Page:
The Tibetan Lamas

Tibetan Buddhism is sometimes also referred to as Buddhism in Tibet. Tibetan Buddhism is an indispensable part of Chinese Buddhism. It is the localized Buddhism in Tibet. Some call it “Lamaism”, or “Tibet Buddhism”, “Buddhims of Tibet”, but Tibetans call it “Sangjiequnu”. “Lama” is the proLamasnunciation of Tibetan, meaning “superior master” or “superior man”. The ordinary monks were called “Drakpa” in Tibetan, while “Lama” was only for the temple abbots or adept monks. Later “Drakpa” are also called “lama”.

They are the transmittors of religious theory and the hosts of religious rituals. People respect Lamas as they believe that Lamas are the only supervisors who can lead them to Buddhism.They turn to the Lamas for advice and help whenever they are in difficulties. Lamas are considered to be the spokesmen of the deity. In people’s eyes, Lamas are able to act as intermediaries and interpret the will of the deity, and also pay respect to imaginary deity for them. Every family is willing to send their children to the monasteries an If an ordinary person wishes to become a lama, he will has to go to the monasteries to learn sutras. A novice b d becoming a Lama is one of possibility for a Tibetan.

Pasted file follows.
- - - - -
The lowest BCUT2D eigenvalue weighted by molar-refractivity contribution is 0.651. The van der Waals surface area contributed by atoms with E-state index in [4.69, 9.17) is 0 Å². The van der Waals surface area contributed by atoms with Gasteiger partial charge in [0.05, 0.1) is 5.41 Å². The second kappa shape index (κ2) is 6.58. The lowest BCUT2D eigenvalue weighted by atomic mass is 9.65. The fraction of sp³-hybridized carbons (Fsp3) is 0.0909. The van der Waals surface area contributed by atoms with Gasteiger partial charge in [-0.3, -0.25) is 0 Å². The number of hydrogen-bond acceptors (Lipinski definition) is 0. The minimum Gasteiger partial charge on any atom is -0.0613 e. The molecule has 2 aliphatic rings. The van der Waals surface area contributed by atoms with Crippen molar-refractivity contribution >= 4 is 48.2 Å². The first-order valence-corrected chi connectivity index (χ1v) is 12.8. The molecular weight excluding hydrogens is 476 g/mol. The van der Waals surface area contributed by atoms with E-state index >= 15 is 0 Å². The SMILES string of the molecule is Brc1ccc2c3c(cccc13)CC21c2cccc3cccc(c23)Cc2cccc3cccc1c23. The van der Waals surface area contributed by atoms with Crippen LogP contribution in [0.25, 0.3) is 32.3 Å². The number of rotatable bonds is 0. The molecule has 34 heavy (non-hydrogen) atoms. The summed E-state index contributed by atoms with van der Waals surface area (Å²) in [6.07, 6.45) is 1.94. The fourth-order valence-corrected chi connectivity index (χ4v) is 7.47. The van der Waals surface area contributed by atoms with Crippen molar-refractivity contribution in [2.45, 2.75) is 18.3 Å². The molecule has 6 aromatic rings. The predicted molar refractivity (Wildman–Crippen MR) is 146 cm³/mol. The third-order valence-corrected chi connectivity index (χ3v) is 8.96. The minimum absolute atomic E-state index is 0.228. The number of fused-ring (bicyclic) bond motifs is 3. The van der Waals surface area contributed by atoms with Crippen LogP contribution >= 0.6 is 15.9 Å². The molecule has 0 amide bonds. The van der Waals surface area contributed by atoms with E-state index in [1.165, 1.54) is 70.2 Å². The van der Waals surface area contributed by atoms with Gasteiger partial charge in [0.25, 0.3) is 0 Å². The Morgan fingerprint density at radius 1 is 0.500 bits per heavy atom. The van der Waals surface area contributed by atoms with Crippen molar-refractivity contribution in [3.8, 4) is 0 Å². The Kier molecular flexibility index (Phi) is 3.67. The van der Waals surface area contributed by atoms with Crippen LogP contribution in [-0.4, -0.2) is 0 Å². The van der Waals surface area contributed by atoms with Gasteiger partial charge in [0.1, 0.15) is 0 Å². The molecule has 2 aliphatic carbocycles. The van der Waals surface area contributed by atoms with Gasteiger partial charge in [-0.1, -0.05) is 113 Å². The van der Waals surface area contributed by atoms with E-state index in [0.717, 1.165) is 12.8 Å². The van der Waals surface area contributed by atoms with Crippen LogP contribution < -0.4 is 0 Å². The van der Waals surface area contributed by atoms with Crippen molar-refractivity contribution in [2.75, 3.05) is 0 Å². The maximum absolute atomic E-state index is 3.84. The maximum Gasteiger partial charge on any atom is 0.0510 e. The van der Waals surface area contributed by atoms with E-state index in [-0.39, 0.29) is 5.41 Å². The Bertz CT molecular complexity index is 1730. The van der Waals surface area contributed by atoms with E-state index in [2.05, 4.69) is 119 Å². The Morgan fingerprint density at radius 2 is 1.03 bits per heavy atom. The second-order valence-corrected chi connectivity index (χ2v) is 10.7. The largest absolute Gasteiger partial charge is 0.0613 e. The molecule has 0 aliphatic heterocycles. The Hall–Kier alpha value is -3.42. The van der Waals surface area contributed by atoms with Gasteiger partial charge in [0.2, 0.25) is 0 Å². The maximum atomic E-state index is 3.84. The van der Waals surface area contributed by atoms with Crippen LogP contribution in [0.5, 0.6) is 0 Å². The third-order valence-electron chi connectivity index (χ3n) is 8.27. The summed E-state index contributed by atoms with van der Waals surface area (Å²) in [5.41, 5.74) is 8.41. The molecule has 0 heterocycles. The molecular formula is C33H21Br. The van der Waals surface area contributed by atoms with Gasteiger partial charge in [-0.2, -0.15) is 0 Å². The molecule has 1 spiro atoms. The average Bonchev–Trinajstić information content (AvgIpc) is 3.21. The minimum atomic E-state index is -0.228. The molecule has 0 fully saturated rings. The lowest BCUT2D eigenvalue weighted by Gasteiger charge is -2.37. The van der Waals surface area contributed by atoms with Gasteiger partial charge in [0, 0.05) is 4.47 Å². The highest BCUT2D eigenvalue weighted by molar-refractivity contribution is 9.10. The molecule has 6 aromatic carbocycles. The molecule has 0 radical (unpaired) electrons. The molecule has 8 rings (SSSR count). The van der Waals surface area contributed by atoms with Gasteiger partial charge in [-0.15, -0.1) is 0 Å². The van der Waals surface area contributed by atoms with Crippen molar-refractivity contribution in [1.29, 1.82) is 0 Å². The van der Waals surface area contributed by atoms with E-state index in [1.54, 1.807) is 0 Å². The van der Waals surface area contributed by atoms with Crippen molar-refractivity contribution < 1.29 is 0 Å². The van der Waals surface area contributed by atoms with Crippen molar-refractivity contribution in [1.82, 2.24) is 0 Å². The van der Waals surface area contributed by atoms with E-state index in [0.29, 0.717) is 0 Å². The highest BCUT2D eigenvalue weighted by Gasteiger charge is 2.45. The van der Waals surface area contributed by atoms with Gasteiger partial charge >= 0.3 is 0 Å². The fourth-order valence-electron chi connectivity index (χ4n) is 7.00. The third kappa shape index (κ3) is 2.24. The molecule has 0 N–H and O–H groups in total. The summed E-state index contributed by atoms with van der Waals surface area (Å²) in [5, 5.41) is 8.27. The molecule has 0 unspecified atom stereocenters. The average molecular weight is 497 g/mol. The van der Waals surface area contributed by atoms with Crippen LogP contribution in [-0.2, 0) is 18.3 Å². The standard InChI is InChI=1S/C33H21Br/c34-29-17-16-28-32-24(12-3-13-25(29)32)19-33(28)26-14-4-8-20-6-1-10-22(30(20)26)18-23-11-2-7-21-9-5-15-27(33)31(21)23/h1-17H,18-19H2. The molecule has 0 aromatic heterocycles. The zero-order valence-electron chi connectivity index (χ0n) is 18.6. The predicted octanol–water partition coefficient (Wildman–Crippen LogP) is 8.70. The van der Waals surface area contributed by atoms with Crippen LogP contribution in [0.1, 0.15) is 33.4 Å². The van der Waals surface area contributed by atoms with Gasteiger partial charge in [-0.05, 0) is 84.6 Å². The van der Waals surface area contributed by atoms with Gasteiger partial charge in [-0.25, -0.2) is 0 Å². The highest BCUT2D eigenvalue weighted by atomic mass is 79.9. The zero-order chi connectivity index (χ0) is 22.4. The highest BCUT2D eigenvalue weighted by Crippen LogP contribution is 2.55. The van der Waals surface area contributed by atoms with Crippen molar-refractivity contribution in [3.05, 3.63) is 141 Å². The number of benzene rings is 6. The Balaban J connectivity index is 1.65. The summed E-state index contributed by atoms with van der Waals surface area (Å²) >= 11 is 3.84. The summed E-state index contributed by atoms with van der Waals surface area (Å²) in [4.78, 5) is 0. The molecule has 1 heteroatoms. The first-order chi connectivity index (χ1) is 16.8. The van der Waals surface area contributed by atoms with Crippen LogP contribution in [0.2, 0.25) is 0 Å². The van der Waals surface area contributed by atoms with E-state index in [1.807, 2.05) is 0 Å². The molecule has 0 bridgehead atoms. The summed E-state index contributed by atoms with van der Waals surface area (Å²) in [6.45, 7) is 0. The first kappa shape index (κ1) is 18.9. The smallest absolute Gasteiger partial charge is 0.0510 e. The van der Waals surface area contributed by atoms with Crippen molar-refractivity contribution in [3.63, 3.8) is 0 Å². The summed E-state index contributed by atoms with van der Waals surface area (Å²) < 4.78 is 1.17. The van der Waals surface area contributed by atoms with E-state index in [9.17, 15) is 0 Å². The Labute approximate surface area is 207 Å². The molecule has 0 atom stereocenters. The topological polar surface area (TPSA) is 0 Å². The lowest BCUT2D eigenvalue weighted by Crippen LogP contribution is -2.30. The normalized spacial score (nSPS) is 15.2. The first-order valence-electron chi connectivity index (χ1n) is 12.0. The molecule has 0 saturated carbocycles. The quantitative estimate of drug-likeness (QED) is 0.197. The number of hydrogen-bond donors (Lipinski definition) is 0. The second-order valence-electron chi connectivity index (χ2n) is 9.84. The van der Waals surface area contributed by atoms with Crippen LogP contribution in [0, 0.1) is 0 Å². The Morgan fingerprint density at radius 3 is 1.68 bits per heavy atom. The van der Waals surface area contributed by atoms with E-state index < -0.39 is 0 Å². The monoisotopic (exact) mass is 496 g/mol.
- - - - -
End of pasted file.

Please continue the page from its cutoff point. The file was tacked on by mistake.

There are many kinds of Lamas in Tibet.etween the ages of seven and twenty is known as Drakpa when he has finished ten “Shami” commandments. After learning 250 Bhisu commandments at the age of 20, he will become a Lama. If a Lama is Juqiawa, he has to study all kinds of Buddhist classics in order to graduate with a Geshi degree. It takes about twenty years to finish a Geshi degree, and only a few can complete a Geshi degree while most Lamas cannot. After studying for various periods, some Lamas will continue to learn Buddhist doctrines in temples in the mountains. Others will become sculptors, doctors, etc. Some will become Aba (necromancer), making a living with magic words because they have not learned Buddhist classics systematically. Some will go to farms to patter and pray for the farmers, although they still live in monasteries. Some of the Lamas will stay in monasteries and work as laborers. Monasteries were important places of education for children, as there were not enough formal schools inTibet. Lamas are respected teachers.

The Lamas who have learned Buddhist novice commandments and Bhisu Commandments learn to chant and pray, which takes much of their time.Generally speaking, they do not undertake a great deal of manual labour. Lamas have similar dresses with minor differences, but the colors are different (red, yellow, golden, purple, Chinese date red, etc.). However, the diverse colors of the dresses do not mean different religious shools.

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